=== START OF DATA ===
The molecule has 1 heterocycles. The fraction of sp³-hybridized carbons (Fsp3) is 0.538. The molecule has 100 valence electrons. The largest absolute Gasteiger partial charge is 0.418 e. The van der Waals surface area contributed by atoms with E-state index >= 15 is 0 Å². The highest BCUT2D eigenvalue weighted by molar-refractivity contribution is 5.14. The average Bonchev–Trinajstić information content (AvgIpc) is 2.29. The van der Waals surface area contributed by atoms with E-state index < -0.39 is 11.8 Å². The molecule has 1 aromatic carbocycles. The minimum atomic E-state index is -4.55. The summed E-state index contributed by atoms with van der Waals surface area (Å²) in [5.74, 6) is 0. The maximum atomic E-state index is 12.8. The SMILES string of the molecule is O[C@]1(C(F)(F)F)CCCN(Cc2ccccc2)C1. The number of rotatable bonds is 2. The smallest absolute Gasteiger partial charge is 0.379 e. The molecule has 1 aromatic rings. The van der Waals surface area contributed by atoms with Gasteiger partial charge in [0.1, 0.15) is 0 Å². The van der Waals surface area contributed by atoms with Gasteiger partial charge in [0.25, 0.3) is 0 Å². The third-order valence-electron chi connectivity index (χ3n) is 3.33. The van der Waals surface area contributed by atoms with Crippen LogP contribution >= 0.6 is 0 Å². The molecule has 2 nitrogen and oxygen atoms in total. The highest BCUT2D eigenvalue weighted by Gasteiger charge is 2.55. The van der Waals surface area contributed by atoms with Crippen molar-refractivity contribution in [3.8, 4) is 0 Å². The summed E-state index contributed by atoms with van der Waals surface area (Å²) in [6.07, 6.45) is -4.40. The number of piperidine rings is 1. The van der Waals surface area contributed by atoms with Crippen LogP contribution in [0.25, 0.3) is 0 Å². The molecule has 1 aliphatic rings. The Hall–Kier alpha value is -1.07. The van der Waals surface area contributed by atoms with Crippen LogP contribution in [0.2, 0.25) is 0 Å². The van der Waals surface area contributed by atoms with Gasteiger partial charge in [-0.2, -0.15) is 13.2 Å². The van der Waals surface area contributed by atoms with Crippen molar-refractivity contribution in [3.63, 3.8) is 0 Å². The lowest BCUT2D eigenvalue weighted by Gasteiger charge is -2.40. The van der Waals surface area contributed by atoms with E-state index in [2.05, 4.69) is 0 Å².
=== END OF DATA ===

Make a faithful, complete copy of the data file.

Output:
The molecule has 1 heterocycles. The fraction of sp³-hybridized carbons (Fsp3) is 0.538. The molecule has 100 valence electrons. The largest absolute Gasteiger partial charge is 0.418 e. The van der Waals surface area contributed by atoms with E-state index >= 15 is 0 Å². The highest BCUT2D eigenvalue weighted by molar-refractivity contribution is 5.14. The average Bonchev–Trinajstić information content (AvgIpc) is 2.29. The van der Waals surface area contributed by atoms with E-state index < -0.39 is 11.8 Å². The molecule has 1 aromatic carbocycles. The minimum atomic E-state index is -4.55. The summed E-state index contributed by atoms with van der Waals surface area (Å²) in [5.74, 6) is 0. The maximum atomic E-state index is 12.8. The SMILES string of the molecule is O[C@]1(C(F)(F)F)CCCN(Cc2ccccc2)C1. The number of rotatable bonds is 2. The smallest absolute Gasteiger partial charge is 0.379 e. The molecule has 1 aromatic rings. The van der Waals surface area contributed by atoms with Gasteiger partial charge in [0.1, 0.15) is 0 Å². The van der Waals surface area contributed by atoms with Gasteiger partial charge in [0.25, 0.3) is 0 Å². The third-order valence-electron chi connectivity index (χ3n) is 3.33. The van der Waals surface area contributed by atoms with Crippen LogP contribution >= 0.6 is 0 Å². The molecule has 2 nitrogen and oxygen atoms in total. The highest BCUT2D eigenvalue weighted by Gasteiger charge is 2.55. The van der Waals surface area contributed by atoms with Crippen molar-refractivity contribution in [3.8, 4) is 0 Å². The summed E-state index contributed by atoms with van der Waals surface area (Å²) in [6.07, 6.45) is -4.40. The number of piperidine rings is 1. The van der Waals surface area contributed by atoms with Crippen LogP contribution in [0.25, 0.3) is 0 Å². The molecule has 1 aliphatic rings. The Hall–Kier alpha value is -1.07. The van der Waals surface area contributed by atoms with Crippen LogP contribution in [0.2, 0.25) is 0 Å². The van der Waals surface area contributed by atoms with Gasteiger partial charge in [-0.2, -0.15) is 13.2 Å². The van der Waals surface area contributed by atoms with Crippen molar-refractivity contribution in [3.63, 3.8) is 0 Å². The lowest BCUT2D eigenvalue weighted by Gasteiger charge is -2.40. The van der Waals surface area contributed by atoms with E-state index in [2.05, 4.69) is 0 Å².